“I worked with the Building Construction Technician program and we created a shed that was a one-to-one replica of a shed that they were going to build in the following semester. Students were able to go in, and the way Eon Reality works is that you can view it on your laptop, you can view it on your phone or you can view it in the VR headset. It’s offered however the instructor chooses to employ it.”

For that particular case, Botsford said the entire virtual model was built in the same way that the actual shed would be built using all the correct materials and measurements, which means that students in the program could go into the virtual model and pull it apart piece by piece, board by board, screw by screw, in order to see exactly how the build functions and fits together. All of that learning could be done before they had ever started putting the physical shed together on their own. These kinds of applications of the VR and AR technologies, Woolsey said, show just how much the education offered at SGEI can be enhanced and gamified, something she said is becoming more common throughout education.

“We’re finding a lot more in education that gamification really adds an extra piece, and it adds that extra piece of engagement,” she said.

“It draws students in and they become very interested in it. It helps take something that, you know, there’s always a piece of programming that isn’t an engaging piece. This helps make those pieces engaging.”

It also help to draw students to SGEI in the first place, Woolsey said, noting that not all of the post-secondary institutes can claim access to some of these more advanced pieces of technology like the Anatomage virtual anatomy table. Therefore, when students are considering where to go to further their education, the incorporation of advanced AR and VR tech into everyday programming can help to sway the decision in SGEI’s, and the student’s, favour.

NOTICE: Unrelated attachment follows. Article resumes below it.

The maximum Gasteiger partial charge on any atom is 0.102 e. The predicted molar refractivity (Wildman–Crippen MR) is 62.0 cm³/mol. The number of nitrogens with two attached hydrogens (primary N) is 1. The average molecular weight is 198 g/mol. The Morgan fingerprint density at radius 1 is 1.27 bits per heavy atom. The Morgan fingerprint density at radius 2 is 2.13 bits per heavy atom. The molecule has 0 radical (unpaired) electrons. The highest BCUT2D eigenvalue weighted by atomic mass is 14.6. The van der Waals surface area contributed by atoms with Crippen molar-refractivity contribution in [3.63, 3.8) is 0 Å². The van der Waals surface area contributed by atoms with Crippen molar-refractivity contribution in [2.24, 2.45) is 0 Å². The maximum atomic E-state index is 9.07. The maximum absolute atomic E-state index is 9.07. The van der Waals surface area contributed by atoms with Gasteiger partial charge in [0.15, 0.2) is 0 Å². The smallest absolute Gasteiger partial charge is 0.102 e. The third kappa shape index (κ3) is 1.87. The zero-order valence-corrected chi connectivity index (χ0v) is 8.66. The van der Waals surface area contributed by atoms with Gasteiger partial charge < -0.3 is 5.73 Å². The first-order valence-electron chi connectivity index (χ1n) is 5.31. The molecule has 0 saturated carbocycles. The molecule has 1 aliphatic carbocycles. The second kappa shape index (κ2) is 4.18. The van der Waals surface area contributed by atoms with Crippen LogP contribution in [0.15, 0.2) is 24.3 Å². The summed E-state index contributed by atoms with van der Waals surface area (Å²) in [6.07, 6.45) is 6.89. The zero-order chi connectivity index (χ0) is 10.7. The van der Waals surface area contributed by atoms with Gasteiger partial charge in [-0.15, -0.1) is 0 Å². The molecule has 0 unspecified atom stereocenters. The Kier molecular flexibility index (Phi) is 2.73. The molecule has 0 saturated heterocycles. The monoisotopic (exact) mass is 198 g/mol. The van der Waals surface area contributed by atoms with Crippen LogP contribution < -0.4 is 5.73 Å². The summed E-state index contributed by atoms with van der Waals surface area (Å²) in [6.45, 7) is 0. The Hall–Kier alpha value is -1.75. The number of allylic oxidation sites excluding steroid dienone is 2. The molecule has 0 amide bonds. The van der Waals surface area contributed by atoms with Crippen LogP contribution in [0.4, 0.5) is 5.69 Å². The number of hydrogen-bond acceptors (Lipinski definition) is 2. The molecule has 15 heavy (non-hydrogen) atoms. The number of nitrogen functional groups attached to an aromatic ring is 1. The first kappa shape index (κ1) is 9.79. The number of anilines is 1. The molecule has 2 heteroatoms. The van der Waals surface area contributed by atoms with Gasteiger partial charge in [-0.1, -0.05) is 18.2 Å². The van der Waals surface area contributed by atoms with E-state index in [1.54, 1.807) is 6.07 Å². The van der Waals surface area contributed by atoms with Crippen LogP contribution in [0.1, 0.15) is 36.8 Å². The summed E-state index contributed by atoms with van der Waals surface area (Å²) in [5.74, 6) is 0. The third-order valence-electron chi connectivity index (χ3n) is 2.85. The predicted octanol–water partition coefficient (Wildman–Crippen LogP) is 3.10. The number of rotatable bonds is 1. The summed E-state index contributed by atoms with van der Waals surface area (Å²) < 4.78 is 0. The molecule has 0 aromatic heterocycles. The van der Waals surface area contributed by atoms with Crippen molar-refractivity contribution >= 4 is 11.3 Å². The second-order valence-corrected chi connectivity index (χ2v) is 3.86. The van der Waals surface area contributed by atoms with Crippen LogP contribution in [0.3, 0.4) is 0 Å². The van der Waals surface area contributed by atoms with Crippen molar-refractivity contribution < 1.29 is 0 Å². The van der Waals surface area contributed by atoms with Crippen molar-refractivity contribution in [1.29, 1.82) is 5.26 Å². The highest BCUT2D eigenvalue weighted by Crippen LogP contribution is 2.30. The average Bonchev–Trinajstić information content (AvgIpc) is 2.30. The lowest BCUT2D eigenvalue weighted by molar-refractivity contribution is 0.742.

On the smaller, but no less interesting side of things, Woolsey said the showcase is going to be another way that SGEI can show off what is available to the public for everyday use. Rather than getting on a virtual driving simulator, the public can access advanced tech through the Makerspace, where they can use equipment like the 3D printer, Cricut machines or CNC cutter. The Makerspace has been running at the Fort Frances campus for some time now, but the institute is still trying to really show off what can be done there.

“This is our big promotion for what we have to offer,” Woolsey said.

“There’s not many people right now that are coming in for those pieces, and we are trying to promote them more and let everybody know what we really do.”

Both Botsford and Woolsey said the event is a great opportunity for the public to learn more about these topics and what SGEI has on offer.

“It’s the opportunity to try out some new tech that they might not otherwise have the opportunity to do,” Botsford said.

“There’s not always an understanding about this new technology and how it’s used in education. So I think it can be beneficial to see how it’s being used and how we’re trying to implement it and just being able to even bring that back to their field and seeing like, ‘Okay, this is how it could be used in my line of work.’”

“It’s also a chance to experience how augmented and virtual reality are becoming a big part of education,” Woolsey added.

“We always want to provide people with an opportunity.”

SGEI’s Next-Gen Reality Showcase will run from 1:00 p.m. to 5:00 p.m. next Tuesday, and in addition to the previously mentioned tech, will also feature author and educator Curtis Carmichael, who will be on hand to help others learn more about the importance of augmented and virtual realities in education.